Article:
Emperor worship On April 22, while Koizumi was apologizing for the war to fellow Asians in Jakarta, at least one member of his Cabinet and more than 80 Japanese lawmakers visited Yasukuni Shrine.
Established in 1869 to honor the spirits of the country's war dead, Yasukuni was a bastion of the emperor worship anchoring Japan's imperialist ambitions in Asia. Those militarist credentials were further solidified in 1978, when executed World War II war criminals were enshrined there.
The shrine, its coterie of Shinto priests, and its supporters are among the loudest proponents of a decidedly unapologetic attitude.
At Yushukan Museum on the shrine grounds, visitors learn that the conquest of Nanking in 1937 meant that residents "were once again able to live their lives in peace" -- an assault otherwise known as the "Rape of Nanking," in which Japanese troops killed some 150,000 people. Chinese estimates run to some 300,000 dead.
The shrine's administrators feel the international outrage over the shrine is simply a misunderstanding.
"The nation decides these people are war victims and are appropriate to be enshrined here, so we have no sense that we are enshrining criminals," said Akio Saka, a Yasukuni priest and director of Yushukan Museum.
Koizumi has gone there to worship four times since his election in 2001, the last time in January 2004, and speculation is rampant in Japan that he will visit again this year.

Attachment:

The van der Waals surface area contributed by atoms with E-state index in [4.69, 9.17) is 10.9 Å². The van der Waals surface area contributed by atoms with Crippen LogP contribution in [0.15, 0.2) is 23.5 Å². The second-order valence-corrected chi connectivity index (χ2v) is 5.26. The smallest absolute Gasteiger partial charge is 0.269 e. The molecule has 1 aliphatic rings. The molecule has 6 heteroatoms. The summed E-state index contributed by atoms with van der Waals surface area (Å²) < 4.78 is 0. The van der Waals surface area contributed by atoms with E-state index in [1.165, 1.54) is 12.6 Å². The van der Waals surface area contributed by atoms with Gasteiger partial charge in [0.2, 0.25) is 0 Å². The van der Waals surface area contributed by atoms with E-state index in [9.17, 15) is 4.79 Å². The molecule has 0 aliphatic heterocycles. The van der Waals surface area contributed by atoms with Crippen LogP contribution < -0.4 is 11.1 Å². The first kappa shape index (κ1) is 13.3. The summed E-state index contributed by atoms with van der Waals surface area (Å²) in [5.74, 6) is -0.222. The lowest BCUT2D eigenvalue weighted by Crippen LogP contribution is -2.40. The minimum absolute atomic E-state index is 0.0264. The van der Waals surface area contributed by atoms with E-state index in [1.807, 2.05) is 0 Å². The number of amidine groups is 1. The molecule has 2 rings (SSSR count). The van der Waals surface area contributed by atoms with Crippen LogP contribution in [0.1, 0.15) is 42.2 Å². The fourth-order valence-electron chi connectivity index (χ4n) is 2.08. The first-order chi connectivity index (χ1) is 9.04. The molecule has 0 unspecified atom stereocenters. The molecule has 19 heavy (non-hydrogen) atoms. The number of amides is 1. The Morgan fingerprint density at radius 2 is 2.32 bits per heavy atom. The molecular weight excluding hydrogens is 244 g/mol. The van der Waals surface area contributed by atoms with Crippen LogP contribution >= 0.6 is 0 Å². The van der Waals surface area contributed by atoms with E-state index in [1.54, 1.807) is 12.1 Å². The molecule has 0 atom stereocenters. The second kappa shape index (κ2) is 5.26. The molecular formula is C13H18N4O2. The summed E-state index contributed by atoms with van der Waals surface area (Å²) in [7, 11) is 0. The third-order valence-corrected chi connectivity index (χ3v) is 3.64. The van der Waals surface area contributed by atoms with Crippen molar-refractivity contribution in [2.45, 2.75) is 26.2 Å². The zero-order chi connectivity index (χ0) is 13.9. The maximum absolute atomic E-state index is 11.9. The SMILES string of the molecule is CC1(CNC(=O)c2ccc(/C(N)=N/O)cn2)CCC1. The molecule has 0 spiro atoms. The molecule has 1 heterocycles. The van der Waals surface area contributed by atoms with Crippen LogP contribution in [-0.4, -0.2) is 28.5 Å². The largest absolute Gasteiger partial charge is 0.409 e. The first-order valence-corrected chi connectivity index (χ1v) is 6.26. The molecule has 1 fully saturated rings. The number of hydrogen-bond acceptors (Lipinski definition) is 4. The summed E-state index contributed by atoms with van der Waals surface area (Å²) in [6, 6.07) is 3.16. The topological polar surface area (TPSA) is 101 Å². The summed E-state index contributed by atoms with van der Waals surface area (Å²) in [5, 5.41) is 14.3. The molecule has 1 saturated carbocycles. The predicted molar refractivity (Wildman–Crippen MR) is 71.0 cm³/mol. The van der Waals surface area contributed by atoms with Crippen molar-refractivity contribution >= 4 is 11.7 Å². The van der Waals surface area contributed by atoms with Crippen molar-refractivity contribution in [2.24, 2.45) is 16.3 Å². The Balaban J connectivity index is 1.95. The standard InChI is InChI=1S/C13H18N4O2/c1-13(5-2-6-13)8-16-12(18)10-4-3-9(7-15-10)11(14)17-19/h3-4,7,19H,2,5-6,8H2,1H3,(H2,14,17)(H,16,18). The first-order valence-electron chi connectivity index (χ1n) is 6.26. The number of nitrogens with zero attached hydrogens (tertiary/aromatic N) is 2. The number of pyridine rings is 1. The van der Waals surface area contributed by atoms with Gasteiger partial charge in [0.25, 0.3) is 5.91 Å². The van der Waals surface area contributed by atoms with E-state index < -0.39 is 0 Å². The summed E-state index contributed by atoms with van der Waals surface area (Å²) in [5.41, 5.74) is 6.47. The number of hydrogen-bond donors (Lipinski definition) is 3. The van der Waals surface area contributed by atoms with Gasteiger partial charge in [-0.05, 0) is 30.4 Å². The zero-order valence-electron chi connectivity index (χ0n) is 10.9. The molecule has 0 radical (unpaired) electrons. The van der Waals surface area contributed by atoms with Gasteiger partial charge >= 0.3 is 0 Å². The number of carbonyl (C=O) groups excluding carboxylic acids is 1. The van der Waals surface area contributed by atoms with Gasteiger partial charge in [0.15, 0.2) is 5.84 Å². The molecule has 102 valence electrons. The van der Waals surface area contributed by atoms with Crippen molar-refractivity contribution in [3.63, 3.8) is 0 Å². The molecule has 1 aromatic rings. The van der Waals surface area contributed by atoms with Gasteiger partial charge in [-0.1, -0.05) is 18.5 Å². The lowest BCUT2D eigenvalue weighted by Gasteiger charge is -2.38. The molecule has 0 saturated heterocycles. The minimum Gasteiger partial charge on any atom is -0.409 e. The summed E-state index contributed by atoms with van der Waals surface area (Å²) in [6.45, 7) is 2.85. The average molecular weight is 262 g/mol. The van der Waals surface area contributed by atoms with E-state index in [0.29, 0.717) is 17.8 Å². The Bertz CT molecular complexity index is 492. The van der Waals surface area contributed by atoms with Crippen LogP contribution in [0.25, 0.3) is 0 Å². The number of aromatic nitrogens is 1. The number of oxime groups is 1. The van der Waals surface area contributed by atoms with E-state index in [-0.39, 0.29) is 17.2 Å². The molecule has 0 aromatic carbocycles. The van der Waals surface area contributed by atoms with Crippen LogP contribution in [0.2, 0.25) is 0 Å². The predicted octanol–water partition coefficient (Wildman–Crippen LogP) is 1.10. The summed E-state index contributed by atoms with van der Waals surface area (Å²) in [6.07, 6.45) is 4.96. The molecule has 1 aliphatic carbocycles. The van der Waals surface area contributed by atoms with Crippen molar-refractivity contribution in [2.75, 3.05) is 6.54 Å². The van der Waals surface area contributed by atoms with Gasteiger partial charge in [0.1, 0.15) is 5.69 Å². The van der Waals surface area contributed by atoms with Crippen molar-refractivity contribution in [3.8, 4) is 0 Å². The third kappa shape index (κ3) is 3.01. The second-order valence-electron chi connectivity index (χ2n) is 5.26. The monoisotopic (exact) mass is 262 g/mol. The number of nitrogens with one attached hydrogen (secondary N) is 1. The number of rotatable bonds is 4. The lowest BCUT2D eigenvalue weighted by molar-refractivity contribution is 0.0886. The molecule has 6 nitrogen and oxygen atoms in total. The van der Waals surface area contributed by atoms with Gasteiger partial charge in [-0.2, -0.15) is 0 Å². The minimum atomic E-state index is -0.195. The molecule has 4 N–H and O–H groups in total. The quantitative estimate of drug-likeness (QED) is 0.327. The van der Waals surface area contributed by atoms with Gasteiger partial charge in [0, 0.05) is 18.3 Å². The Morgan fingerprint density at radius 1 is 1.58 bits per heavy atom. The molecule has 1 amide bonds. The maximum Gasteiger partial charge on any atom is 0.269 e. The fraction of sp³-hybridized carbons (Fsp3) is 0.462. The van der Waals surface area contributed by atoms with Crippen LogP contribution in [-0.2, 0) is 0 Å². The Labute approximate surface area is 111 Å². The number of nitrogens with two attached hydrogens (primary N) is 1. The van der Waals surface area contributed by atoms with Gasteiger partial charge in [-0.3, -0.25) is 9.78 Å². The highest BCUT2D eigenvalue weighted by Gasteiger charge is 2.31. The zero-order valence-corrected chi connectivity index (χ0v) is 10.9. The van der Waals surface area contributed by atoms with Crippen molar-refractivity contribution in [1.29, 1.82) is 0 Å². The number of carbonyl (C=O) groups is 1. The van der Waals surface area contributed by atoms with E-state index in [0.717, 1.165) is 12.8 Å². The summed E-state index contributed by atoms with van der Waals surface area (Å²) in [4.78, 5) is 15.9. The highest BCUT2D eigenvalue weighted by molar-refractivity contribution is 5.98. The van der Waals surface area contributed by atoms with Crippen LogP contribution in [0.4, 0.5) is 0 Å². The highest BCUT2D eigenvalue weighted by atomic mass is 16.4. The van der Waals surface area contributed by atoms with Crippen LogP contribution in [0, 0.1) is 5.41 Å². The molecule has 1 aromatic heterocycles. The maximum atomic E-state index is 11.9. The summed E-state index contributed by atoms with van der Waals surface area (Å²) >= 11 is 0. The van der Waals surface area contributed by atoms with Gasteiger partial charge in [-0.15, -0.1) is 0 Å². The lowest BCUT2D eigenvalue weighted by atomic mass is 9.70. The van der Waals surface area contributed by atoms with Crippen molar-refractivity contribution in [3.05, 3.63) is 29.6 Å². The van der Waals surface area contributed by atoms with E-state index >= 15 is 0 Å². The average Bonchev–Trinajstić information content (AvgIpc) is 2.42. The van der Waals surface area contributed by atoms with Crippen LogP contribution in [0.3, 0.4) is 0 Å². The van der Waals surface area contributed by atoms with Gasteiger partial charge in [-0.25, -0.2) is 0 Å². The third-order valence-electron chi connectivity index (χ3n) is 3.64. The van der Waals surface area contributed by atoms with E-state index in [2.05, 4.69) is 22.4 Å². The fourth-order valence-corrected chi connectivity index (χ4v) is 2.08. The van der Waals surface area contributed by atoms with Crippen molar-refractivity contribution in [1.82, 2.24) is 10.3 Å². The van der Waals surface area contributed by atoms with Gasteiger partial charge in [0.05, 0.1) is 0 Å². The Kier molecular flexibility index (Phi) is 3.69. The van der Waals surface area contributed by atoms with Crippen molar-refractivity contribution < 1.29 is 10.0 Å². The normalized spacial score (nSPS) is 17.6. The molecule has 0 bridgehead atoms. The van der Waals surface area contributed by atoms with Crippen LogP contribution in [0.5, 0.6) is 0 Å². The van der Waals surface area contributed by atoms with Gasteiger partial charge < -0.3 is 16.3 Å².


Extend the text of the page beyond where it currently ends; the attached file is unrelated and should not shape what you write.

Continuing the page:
Yasukuni is only one of many ways that the Japanese conservative elite -- its politicians, the bureaucracy, the increasingly vocal right wing -- weaken Tokyo's penitent stance.
An increasingly powerful clique of nationalist educators, for example, is encouraging a rollback of mentions of Japanese atrocities from wartime accounts in public school history books.
Comic book artist Yoshinori Kobayashi has sold millions of copies of works that rant against both the United States and Japan's neighbors, loudly claiming that Tokyo's apologies for the war are humiliating.
Even the verdicts of the war crimes tribunal that functioned in Tokyo from 1946 to 1948 are being prominently questioned. Ruling party lawmaker Masahiro Morioka proclaimed in May that the convictions were illegal, prompting swift criticism from China.
Japan's ground zero In the south, 600 miles from Hanaoka, ground zero in Hiroshima symbolizes a view of the war long engraved in Japanese hearts: that of Japan as victim.
It was here, after all, that Japan faced the apocalypse of nuclear destruction in the blinding flash that wiped out the city on Aug. 6, 1945.
That a single bomb could kill 140,000 people -- and another on Nagasaki three days later could kill 80,000 -- obliterated from Japanese consciousness the history of much of what preceded it: Japan's invasions of Asia, the surprise attack on Pearl Harbor.
Indeed, Hiroshima's monuments are often criticized for lacking the context of the bombing, though the main museum here has been expanded and revised in recent years to include the history of the war and the city's value as a military target.
But the rhetoric here focuses on how all wars are brutal, rather than on how imperial Japan behaved.
"For example in China, I know that we invaded, so I think that Japan did something that was not good. But if you use nuclear weapons, you don't know whether humankind will be extinguished," said Minoru Hataguchi, director of the Hiroshima Peace Memorial Museum. "We just want to say that atomic bombs should not be used."